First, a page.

When a flamboyant and seasoned leader seeks vote from a conservative organisation, the political desperation seems obvious—however strong the denial comes. As two parliamentary byelections in his native Jammu and Kashmir draw close, senior politician Farooq Abdullah is increasingly invoking Islamic sentiments in a bid to woo the Jamaat-e-Islami that his iconic father so famously detested all his life.
Six months short of turning 81, this could well be Dr Abdullah’s last poll battle, observers believe. The former union minister, who headed the troubled border state five times, is contesting as the candidate of his National Conference party in native Srinagar that goes to polls on April 9. Three days later is a byelection in Anantnag, also in the Valley.
Dr Abdullah’s electoral opponent is far less known: Nazir Ahmad Khan of the Peoples Democratic Party (PDP) ruling the state. That has not stopped the NC veteran, whose party is in alliance with the Congress, from wooing the Jamaat in a way, commentators say, is bringing back a political recluse to the mainstream of society. More so, when the contestant’s father, late chief minister Sheikh Mohammad Abdullah who founded the NC in 1932, had been a harsh critic of the Islamist outfit that has today lost much of its public clout.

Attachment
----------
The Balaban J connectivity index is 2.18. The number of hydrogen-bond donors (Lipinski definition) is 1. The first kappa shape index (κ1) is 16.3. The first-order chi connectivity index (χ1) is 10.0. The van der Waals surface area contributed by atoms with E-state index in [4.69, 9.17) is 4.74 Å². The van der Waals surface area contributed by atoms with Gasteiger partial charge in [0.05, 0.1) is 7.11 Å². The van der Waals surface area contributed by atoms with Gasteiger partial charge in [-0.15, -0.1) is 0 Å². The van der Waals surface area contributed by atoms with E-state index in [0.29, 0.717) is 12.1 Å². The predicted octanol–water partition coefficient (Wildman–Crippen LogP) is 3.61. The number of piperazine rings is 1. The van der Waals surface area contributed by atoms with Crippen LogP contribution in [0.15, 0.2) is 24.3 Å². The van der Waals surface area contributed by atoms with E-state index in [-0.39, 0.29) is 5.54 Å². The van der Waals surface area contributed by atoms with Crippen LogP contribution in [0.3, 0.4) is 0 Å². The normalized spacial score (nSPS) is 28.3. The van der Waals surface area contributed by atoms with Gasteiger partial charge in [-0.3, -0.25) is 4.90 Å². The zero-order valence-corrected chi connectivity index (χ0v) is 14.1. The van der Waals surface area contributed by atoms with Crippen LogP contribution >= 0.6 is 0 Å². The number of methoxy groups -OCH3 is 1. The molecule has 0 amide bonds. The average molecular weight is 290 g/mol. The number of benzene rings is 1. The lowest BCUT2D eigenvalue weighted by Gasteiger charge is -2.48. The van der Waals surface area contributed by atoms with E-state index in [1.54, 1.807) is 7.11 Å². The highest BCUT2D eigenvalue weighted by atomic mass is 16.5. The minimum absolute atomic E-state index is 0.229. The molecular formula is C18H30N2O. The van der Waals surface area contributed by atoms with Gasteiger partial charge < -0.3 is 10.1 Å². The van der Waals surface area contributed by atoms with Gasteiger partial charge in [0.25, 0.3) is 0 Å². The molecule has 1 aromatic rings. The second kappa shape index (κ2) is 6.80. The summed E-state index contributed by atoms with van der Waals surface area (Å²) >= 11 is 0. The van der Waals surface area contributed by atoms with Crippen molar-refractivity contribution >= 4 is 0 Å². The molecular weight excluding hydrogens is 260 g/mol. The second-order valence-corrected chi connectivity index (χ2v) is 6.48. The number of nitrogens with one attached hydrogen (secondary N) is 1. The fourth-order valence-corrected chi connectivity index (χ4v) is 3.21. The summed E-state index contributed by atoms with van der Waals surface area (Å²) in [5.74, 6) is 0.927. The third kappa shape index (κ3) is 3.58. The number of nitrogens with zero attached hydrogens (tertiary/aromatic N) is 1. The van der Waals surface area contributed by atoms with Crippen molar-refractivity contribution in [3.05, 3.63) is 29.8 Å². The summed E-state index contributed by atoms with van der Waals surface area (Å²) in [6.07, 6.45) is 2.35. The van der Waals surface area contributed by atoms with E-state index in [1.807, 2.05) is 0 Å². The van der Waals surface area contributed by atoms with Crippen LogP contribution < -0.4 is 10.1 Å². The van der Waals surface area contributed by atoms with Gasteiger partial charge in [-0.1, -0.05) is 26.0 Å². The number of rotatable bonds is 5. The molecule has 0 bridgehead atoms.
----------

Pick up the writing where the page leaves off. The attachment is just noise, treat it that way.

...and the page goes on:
The Abdullahs—Dr Farooq and his ex-CM son Omar—have been calling this bypoll as an “ideological struggle”, raising the campaign pitch. In an April 3 speech, Dr Abdullah asked people not to forget a crusade of justice Prophet Moses waged against Pharaoh and his armies. “Truth, justice and honesty will always tide over suppression, brute force and tyranny,” he said with reference to the prophet-messenger in the Quran. This plea for support of “our brothers in the Jamaat” was made before...